The Web in 1996

Marianne and I are writing about Collected Visions for Photoworks journal. To get my mind moving to answer her questions. I started researching what the web looked like in 1996 when Collected Visions launched.

Internet Society > Brief History of the Internet

Wikipedia > History of the Internet 

The Internet was commercialized in 1995 when NSFNET was decommissioned, removing the last restrictions on the use of the Internet to carry commercial traffic.


Slate Magazine – Jurassic Web, Feb 2009

Media Bistro How Does the Internet of 1996 Compare to 2011? [INFOGRAPHIC]

From (?)  Written 7-10-06

The World Wide Web: Past, Present and Future by Tim Berners-Lee (written in 1996)

Voyager Co. that was the major player in the production of interactive CD-Roms disbanded in 1997! Case study

going back a step>

What the Internet looked like in 1995 Washington Post (with video form PBS Computer Chronicles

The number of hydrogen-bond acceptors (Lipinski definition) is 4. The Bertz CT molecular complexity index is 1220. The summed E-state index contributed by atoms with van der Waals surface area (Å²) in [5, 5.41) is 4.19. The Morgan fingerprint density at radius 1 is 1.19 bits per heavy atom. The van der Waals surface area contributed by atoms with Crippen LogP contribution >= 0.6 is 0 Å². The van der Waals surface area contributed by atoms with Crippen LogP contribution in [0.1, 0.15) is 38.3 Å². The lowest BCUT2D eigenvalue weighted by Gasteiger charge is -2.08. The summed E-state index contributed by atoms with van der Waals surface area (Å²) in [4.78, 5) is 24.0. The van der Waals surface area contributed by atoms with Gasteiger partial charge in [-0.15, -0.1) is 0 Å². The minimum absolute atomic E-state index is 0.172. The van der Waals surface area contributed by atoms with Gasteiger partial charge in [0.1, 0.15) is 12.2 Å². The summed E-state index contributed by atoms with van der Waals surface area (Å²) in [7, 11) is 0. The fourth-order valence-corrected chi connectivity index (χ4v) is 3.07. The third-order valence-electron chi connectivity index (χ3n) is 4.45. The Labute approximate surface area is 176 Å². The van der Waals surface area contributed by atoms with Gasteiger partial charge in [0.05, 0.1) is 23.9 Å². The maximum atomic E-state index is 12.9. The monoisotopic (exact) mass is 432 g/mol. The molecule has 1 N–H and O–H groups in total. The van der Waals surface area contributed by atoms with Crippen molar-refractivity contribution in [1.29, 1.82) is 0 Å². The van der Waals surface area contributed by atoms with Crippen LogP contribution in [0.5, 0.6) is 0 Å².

Smithsonian Blog from December 12,2012:Fun Places on the Internet (in 1995)

new news

Returning to work after exhibiting is always hard.

Experimenting with my files and new found photoshop skills. I’ve discovered tonight that the overlay layer lets me make combinations like I used to putting two slides together on my light table.

Here I find myself staring at myself stare at the screen and while I am staring at the screen i find myself making the same gesture.  And it is as if I am trapped in the screen – trapped in the news. The red in the photo is like blood on my hands and/or my mouth.  I am both silenced and scarred.

Skeuomorphs (for Diana Taylor)

Why Innovation Doffs an Old Hat by JOSHUA BRUSTEIN
NY Times: February 12, 2011

Just as the average human carries around the remnants of a prehistoric tail and a useless appendix, the tools we use also bear marks of the evolutionary process from which they arose. more

reading further…

…superfluous references to the past are known as skeuomorphs (from the Greek words for tool and form), and Apple’s fondness for them on the iPad has provoked criticism from some designers.

“It drives a lot of designers batty because it is so skeuomorphically heavy,” said Craig Mod, a designer for Flipboard, a magazine for the iPad.

I’m staring at my skeuomorphically heavy screen (now I know there is an adjective too): trashcan, folders, my desktop… but as I read the article and came across the photo below with a protester  drawing computer keys to express his wish: I wonder what it should be called, a de-skeuomorph?

Not surprised that I found when internet searching the blog > technology vs. nostalgia